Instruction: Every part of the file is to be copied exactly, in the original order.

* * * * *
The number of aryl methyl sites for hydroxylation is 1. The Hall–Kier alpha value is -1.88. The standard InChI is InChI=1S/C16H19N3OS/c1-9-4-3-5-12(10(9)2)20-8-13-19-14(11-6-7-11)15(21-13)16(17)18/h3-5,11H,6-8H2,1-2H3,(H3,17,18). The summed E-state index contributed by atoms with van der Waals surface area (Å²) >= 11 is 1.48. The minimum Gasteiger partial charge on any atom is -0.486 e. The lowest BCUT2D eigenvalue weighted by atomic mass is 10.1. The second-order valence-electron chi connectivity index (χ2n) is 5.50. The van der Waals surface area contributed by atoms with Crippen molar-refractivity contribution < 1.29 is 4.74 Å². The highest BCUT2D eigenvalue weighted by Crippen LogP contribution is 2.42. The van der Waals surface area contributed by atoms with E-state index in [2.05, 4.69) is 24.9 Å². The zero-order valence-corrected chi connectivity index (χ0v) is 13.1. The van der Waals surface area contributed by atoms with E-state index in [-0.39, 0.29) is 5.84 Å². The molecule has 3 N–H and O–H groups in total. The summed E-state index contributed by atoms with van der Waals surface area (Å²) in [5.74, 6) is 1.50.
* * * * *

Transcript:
The number of aryl methyl sites for hydroxylation is 1. The Hall–Kier alpha value is -1.88. The standard InChI is InChI=1S/C16H19N3OS/c1-9-4-3-5-12(10(9)2)20-8-13-19-14(11-6-7-11)15(21-13)16(17)18/h3-5,11H,6-8H2,1-2H3,(H3,17,18). The summed E-state index contributed by atoms with van der Waals surface area (Å²) >= 11 is 1.48. The minimum Gasteiger partial charge on any atom is -0.486 e. The lowest BCUT2D eigenvalue weighted by atomic mass is 10.1. The second-order valence-electron chi connectivity index (χ2n) is 5.50. The van der Waals surface area contributed by atoms with Crippen molar-refractivity contribution < 1.29 is 4.74 Å². The highest BCUT2D eigenvalue weighted by Crippen LogP contribution is 2.42. The van der Waals surface area contributed by atoms with E-state index in [2.05, 4.69) is 24.9 Å². The zero-order valence-corrected chi connectivity index (χ0v) is 13.1. The van der Waals surface area contributed by atoms with E-state index in [-0.39, 0.29) is 5.84 Å². The molecule has 3 N–H and O–H groups in total. The summed E-state index contributed by atoms with van der Waals surface area (Å²) in [5.74, 6) is 1.50.